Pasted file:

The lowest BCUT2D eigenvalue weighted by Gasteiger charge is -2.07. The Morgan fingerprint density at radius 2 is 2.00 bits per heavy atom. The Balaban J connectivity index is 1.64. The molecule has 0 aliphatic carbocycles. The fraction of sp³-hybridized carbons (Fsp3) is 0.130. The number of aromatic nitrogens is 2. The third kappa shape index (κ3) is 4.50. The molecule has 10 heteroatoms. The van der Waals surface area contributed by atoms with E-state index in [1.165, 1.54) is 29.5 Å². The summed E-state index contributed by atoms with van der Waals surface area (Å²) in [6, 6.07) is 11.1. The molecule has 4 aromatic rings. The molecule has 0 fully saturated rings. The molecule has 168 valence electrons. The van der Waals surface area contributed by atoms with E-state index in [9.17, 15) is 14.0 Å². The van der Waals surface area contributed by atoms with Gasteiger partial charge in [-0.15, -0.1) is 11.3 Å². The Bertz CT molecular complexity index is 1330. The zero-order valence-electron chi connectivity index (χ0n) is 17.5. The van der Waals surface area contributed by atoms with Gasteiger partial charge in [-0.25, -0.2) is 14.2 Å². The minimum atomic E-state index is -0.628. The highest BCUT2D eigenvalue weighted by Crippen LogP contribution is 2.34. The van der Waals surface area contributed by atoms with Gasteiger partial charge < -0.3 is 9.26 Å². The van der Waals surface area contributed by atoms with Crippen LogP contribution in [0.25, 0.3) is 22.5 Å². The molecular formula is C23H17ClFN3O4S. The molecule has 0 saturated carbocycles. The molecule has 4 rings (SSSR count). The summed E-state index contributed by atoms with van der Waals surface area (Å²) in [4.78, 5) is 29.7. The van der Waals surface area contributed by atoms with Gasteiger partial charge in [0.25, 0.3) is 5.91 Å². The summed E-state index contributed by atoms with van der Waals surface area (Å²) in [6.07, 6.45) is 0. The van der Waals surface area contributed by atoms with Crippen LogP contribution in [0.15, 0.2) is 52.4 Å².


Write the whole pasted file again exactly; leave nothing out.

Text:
The lowest BCUT2D eigenvalue weighted by Gasteiger charge is -2.07. The Morgan fingerprint density at radius 2 is 2.00 bits per heavy atom. The Balaban J connectivity index is 1.64. The molecule has 0 aliphatic carbocycles. The fraction of sp³-hybridized carbons (Fsp3) is 0.130. The number of aromatic nitrogens is 2. The third kappa shape index (κ3) is 4.50. The molecule has 10 heteroatoms. The van der Waals surface area contributed by atoms with E-state index in [1.165, 1.54) is 29.5 Å². The summed E-state index contributed by atoms with van der Waals surface area (Å²) in [6, 6.07) is 11.1. The molecule has 4 aromatic rings. The molecule has 0 fully saturated rings. The molecule has 168 valence electrons. The van der Waals surface area contributed by atoms with E-state index in [9.17, 15) is 14.0 Å². The van der Waals surface area contributed by atoms with Gasteiger partial charge in [-0.15, -0.1) is 11.3 Å². The Bertz CT molecular complexity index is 1330. The zero-order valence-electron chi connectivity index (χ0n) is 17.5. The van der Waals surface area contributed by atoms with Gasteiger partial charge in [-0.25, -0.2) is 14.2 Å². The minimum atomic E-state index is -0.628. The highest BCUT2D eigenvalue weighted by Crippen LogP contribution is 2.34. The van der Waals surface area contributed by atoms with Gasteiger partial charge < -0.3 is 9.26 Å². The van der Waals surface area contributed by atoms with Crippen LogP contribution in [0.25, 0.3) is 22.5 Å². The molecular formula is C23H17ClFN3O4S. The molecule has 0 saturated carbocycles. The molecule has 4 rings (SSSR count). The summed E-state index contributed by atoms with van der Waals surface area (Å²) in [4.78, 5) is 29.7. The van der Waals surface area contributed by atoms with Gasteiger partial charge in [0.25, 0.3) is 5.91 Å². The summed E-state index contributed by atoms with van der Waals surface area (Å²) in [6.07, 6.45) is 0. The van der Waals surface area contributed by atoms with Crippen LogP contribution in [0.15, 0.2) is 52.4 Å².